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Original article
Local barrier dysfunction identified by confocal laser endomicroscopy predicts relapse in inflammatory bowel disease
  1. R Kiesslich1,
  2. C A Duckworth2,
  3. D Moussata3,
  4. A Gloeckner1,
  5. L G Lim4,
  6. M Goetz1,
  7. D M Pritchard2,
  8. P R Galle1,
  9. M F Neurath5,
  10. A J M Watson6
  1. 1Medical Department, Johannes Gutenberg University of Mainz, Mainz, Germany
  2. 2Department of Gastroenterology, Institute of Translational Medicine, University of Liverpool, UK
  3. 3Department of Gastroenterology, Lyon Sud Hospital, Claude Bernard University, Pierre Benite, France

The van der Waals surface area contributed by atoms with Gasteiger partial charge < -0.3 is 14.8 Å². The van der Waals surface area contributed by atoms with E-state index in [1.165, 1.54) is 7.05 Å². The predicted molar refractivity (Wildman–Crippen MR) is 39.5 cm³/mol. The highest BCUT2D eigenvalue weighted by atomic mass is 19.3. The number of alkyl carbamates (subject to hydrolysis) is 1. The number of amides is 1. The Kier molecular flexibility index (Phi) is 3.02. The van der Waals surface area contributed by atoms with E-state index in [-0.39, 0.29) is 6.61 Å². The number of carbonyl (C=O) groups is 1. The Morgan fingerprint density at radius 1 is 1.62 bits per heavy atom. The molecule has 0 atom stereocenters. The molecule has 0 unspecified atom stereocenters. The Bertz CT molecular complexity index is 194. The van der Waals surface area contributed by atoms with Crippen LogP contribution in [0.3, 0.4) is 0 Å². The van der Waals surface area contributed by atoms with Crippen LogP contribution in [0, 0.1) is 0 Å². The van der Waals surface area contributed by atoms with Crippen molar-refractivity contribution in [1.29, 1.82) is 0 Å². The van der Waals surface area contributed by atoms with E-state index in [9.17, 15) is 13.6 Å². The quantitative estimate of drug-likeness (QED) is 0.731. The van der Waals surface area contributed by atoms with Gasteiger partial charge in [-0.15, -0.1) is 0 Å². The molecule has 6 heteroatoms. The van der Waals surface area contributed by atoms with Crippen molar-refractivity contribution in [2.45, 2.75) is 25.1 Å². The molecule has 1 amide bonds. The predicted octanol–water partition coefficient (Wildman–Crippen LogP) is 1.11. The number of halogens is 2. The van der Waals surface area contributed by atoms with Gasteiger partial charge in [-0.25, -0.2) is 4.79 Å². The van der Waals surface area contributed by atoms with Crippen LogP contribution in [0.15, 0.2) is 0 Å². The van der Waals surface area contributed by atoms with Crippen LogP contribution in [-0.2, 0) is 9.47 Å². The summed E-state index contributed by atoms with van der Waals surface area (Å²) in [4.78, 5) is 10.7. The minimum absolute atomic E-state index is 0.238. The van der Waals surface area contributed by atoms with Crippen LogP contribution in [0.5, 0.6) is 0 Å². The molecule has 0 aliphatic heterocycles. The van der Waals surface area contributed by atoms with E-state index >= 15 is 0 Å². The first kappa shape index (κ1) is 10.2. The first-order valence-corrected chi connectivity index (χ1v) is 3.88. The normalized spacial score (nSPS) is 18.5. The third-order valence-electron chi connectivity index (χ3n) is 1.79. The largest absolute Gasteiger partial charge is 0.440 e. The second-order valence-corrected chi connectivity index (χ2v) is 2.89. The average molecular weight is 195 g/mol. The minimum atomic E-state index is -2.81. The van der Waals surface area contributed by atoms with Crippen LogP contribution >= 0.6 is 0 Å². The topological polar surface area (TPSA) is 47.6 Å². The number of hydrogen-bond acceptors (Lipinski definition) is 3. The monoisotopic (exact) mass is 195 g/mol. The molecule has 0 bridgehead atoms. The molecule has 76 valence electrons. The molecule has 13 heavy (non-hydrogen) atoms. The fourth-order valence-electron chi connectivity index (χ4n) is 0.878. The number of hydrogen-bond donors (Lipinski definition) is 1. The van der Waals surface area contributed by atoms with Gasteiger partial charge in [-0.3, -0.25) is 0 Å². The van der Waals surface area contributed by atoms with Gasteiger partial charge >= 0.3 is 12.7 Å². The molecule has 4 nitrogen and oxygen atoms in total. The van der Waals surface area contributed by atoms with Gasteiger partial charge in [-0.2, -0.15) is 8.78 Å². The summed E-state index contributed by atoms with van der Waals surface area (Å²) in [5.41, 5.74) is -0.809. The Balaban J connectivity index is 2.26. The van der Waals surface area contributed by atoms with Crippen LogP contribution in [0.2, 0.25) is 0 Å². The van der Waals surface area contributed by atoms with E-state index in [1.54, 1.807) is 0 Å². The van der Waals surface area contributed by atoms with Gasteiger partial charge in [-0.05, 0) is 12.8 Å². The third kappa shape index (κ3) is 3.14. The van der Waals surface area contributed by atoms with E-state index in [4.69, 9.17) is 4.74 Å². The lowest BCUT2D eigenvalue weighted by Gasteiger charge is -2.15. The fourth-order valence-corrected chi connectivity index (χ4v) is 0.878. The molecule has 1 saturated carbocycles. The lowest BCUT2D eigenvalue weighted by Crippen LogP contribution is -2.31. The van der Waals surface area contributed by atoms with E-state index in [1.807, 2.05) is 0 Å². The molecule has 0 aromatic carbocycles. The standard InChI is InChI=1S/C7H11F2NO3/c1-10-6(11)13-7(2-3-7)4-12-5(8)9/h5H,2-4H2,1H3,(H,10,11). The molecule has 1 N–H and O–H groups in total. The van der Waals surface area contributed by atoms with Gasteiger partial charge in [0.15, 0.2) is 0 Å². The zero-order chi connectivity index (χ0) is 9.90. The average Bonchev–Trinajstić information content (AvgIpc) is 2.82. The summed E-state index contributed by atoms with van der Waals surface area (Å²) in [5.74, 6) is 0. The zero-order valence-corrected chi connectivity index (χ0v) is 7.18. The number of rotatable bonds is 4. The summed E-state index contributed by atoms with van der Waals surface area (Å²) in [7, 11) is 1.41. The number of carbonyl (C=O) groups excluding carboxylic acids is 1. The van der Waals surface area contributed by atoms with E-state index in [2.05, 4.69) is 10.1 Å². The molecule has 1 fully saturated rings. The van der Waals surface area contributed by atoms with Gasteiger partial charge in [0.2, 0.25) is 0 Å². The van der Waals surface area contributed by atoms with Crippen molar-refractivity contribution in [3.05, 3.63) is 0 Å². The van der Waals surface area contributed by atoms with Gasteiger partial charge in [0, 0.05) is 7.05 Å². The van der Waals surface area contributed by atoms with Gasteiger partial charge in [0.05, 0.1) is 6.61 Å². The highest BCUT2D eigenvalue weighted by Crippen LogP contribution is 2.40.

4. 4Department of Gastroenterology and Hepatology, National University Health System, Yong Yoo Lin School of Medicine, National University of Singapore, Singapore
  5. 5Department of Medicine I, University of Erlangen-Nuremberg, Erlangen, Germany
  6. 6Faculty of Health, Norwich Medical School, University of East Anglia, Norwich Research Park, Norwich UK
  1. Correspondence to Professor A J M Watson, Eliz Fry Bldg. 2.14, Norwich Medical School, University of East Anglia, Norwich NR4 7TJ, UK; alastair.watson{at}uea.ac.uk

Abstract

Objectives Loss of intestinal barrier function plays an important role in the pathogenesis of inflammatory bowel disease (IBD). Shedding of intestinal epithelial cells is a potential cause of barrier loss during inflammation. The objectives of the study were (1) to determine whether cell shedding and barrier loss in humans can be detected by confocal endomicroscopy and (2) whether these parameters predict relapse of IBD.